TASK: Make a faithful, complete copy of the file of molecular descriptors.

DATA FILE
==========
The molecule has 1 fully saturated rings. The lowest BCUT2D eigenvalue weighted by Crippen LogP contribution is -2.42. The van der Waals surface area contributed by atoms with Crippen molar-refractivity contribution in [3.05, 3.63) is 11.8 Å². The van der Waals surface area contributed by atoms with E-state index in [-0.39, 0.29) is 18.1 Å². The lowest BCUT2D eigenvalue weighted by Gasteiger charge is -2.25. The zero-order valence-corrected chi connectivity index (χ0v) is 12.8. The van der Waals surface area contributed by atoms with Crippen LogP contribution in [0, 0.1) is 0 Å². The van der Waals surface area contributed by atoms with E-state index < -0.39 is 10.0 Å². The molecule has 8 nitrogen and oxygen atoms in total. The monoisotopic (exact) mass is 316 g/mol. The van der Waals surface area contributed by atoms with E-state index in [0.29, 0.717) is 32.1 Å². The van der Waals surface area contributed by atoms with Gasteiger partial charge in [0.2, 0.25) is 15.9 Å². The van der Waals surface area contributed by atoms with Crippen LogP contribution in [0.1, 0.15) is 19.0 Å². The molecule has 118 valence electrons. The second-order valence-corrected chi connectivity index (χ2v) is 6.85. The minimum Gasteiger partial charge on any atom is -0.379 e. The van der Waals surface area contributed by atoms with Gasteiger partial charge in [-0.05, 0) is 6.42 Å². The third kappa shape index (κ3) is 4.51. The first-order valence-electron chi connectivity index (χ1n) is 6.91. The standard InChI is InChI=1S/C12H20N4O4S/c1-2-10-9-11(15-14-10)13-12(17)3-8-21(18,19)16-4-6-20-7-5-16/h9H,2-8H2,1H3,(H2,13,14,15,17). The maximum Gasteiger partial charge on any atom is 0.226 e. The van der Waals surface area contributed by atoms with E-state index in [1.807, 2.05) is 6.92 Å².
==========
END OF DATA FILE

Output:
The molecule has 1 fully saturated rings. The lowest BCUT2D eigenvalue weighted by Crippen LogP contribution is -2.42. The van der Waals surface area contributed by atoms with Crippen molar-refractivity contribution in [3.05, 3.63) is 11.8 Å². The van der Waals surface area contributed by atoms with E-state index in [-0.39, 0.29) is 18.1 Å². The lowest BCUT2D eigenvalue weighted by Gasteiger charge is -2.25. The zero-order valence-corrected chi connectivity index (χ0v) is 12.8. The van der Waals surface area contributed by atoms with Crippen LogP contribution in [0, 0.1) is 0 Å². The van der Waals surface area contributed by atoms with E-state index < -0.39 is 10.0 Å². The molecule has 8 nitrogen and oxygen atoms in total. The monoisotopic (exact) mass is 316 g/mol. The van der Waals surface area contributed by atoms with E-state index in [0.29, 0.717) is 32.1 Å². The van der Waals surface area contributed by atoms with Gasteiger partial charge in [0.2, 0.25) is 15.9 Å². The van der Waals surface area contributed by atoms with Crippen LogP contribution in [0.1, 0.15) is 19.0 Å². The molecule has 118 valence electrons. The second-order valence-corrected chi connectivity index (χ2v) is 6.85. The minimum Gasteiger partial charge on any atom is -0.379 e. The van der Waals surface area contributed by atoms with Gasteiger partial charge in [-0.05, 0) is 6.42 Å². The third kappa shape index (κ3) is 4.51. The first-order valence-electron chi connectivity index (χ1n) is 6.91. The standard InChI is InChI=1S/C12H20N4O4S/c1-2-10-9-11(15-14-10)13-12(17)3-8-21(18,19)16-4-6-20-7-5-16/h9H,2-8H2,1H3,(H2,13,14,15,17). The maximum Gasteiger partial charge on any atom is 0.226 e. The van der Waals surface area contributed by atoms with E-state index in [1.807, 2.05) is 6.92 Å².